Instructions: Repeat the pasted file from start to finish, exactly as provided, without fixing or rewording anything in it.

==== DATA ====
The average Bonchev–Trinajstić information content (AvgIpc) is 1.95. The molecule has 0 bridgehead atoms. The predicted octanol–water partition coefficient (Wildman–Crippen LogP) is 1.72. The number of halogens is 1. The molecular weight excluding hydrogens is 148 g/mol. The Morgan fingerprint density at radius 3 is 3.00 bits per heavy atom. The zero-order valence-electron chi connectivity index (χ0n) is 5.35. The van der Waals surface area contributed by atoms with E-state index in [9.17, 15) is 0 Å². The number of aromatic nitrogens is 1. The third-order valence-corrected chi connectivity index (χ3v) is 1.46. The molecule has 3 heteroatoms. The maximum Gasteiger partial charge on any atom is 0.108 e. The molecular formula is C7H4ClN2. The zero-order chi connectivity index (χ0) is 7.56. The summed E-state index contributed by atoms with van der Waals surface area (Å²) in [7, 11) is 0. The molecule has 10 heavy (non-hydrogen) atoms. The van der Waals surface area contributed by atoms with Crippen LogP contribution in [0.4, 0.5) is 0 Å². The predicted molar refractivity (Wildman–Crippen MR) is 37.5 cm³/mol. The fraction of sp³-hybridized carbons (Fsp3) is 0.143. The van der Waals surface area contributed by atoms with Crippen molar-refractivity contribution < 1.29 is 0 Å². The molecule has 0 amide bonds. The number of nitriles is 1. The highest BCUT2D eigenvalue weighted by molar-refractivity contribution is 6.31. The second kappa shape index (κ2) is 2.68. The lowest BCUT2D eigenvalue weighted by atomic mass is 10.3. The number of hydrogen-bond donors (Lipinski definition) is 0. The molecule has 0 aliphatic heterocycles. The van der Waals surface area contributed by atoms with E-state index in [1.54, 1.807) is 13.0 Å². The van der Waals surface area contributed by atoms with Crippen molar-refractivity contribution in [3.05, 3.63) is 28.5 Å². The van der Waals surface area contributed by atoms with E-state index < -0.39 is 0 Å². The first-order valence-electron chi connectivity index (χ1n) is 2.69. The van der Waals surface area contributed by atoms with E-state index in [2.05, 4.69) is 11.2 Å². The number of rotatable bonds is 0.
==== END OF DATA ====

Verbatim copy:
The average Bonchev–Trinajstić information content (AvgIpc) is 1.95. The molecule has 0 bridgehead atoms. The predicted octanol–water partition coefficient (Wildman–Crippen LogP) is 1.72. The number of halogens is 1. The molecular weight excluding hydrogens is 148 g/mol. The Morgan fingerprint density at radius 3 is 3.00 bits per heavy atom. The zero-order valence-electron chi connectivity index (χ0n) is 5.35. The van der Waals surface area contributed by atoms with E-state index in [9.17, 15) is 0 Å². The number of aromatic nitrogens is 1. The third-order valence-corrected chi connectivity index (χ3v) is 1.46. The molecule has 3 heteroatoms. The maximum Gasteiger partial charge on any atom is 0.108 e. The molecular formula is C7H4ClN2. The zero-order chi connectivity index (χ0) is 7.56. The summed E-state index contributed by atoms with van der Waals surface area (Å²) in [7, 11) is 0. The molecule has 10 heavy (non-hydrogen) atoms. The van der Waals surface area contributed by atoms with Crippen LogP contribution in [0.4, 0.5) is 0 Å². The predicted molar refractivity (Wildman–Crippen MR) is 37.5 cm³/mol. The fraction of sp³-hybridized carbons (Fsp3) is 0.143. The van der Waals surface area contributed by atoms with Crippen molar-refractivity contribution < 1.29 is 0 Å². The molecule has 0 amide bonds. The number of nitriles is 1. The highest BCUT2D eigenvalue weighted by molar-refractivity contribution is 6.31. The second kappa shape index (κ2) is 2.68. The lowest BCUT2D eigenvalue weighted by atomic mass is 10.3. The number of hydrogen-bond donors (Lipinski definition) is 0. The molecule has 0 aliphatic heterocycles. The van der Waals surface area contributed by atoms with E-state index in [1.54, 1.807) is 13.0 Å². The van der Waals surface area contributed by atoms with Crippen molar-refractivity contribution in [3.05, 3.63) is 28.5 Å². The van der Waals surface area contributed by atoms with E-state index < -0.39 is 0 Å². The first-order valence-electron chi connectivity index (χ1n) is 2.69. The van der Waals surface area contributed by atoms with E-state index in [2.05, 4.69) is 11.2 Å². The number of rotatable bonds is 0.